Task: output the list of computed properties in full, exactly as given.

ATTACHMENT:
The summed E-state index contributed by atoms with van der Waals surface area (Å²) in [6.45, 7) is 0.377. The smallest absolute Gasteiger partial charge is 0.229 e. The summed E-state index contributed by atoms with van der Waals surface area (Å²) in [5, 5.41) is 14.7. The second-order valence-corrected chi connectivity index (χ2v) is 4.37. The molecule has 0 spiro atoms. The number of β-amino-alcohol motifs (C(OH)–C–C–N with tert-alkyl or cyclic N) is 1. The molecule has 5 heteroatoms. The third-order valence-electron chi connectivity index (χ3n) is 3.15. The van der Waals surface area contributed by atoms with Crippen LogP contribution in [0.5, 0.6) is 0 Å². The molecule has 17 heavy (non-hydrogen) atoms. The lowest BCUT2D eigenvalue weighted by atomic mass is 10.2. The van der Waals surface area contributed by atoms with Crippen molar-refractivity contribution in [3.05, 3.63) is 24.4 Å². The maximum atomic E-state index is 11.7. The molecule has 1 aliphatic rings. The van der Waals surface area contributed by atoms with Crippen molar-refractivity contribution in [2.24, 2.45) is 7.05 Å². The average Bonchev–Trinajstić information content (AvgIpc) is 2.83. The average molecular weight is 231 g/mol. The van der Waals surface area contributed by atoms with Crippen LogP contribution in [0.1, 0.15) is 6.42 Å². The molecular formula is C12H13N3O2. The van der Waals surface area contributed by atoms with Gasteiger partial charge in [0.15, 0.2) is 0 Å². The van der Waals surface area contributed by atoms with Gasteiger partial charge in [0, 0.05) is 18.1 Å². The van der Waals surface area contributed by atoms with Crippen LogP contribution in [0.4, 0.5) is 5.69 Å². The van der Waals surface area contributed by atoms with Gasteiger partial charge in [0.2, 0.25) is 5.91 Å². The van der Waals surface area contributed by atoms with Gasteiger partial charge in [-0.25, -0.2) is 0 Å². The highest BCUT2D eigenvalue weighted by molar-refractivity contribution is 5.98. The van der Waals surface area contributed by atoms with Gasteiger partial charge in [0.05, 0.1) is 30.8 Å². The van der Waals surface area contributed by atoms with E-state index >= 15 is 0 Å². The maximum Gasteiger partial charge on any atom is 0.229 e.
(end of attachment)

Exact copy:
The summed E-state index contributed by atoms with van der Waals surface area (Å²) in [6.45, 7) is 0.377. The smallest absolute Gasteiger partial charge is 0.229 e. The summed E-state index contributed by atoms with van der Waals surface area (Å²) in [5, 5.41) is 14.7. The second-order valence-corrected chi connectivity index (χ2v) is 4.37. The molecule has 0 spiro atoms. The number of β-amino-alcohol motifs (C(OH)–C–C–N with tert-alkyl or cyclic N) is 1. The molecule has 5 heteroatoms. The third-order valence-electron chi connectivity index (χ3n) is 3.15. The van der Waals surface area contributed by atoms with Crippen LogP contribution in [0.5, 0.6) is 0 Å². The molecule has 17 heavy (non-hydrogen) atoms. The lowest BCUT2D eigenvalue weighted by atomic mass is 10.2. The van der Waals surface area contributed by atoms with Crippen molar-refractivity contribution in [3.05, 3.63) is 24.4 Å². The maximum atomic E-state index is 11.7. The molecule has 1 aliphatic rings. The van der Waals surface area contributed by atoms with Crippen molar-refractivity contribution in [2.24, 2.45) is 7.05 Å². The average Bonchev–Trinajstić information content (AvgIpc) is 2.83. The average molecular weight is 231 g/mol. The van der Waals surface area contributed by atoms with Crippen LogP contribution in [0.1, 0.15) is 6.42 Å². The molecular formula is C12H13N3O2. The van der Waals surface area contributed by atoms with Gasteiger partial charge in [0.15, 0.2) is 0 Å². The van der Waals surface area contributed by atoms with Gasteiger partial charge in [0, 0.05) is 18.1 Å². The van der Waals surface area contributed by atoms with Crippen LogP contribution in [0.4, 0.5) is 5.69 Å². The van der Waals surface area contributed by atoms with Gasteiger partial charge in [0.2, 0.25) is 5.91 Å². The van der Waals surface area contributed by atoms with Gasteiger partial charge in [-0.25, -0.2) is 0 Å². The highest BCUT2D eigenvalue weighted by molar-refractivity contribution is 5.98. The van der Waals surface area contributed by atoms with Gasteiger partial charge in [0.05, 0.1) is 30.8 Å². The van der Waals surface area contributed by atoms with E-state index >= 15 is 0 Å². The maximum Gasteiger partial charge on any atom is 0.229 e.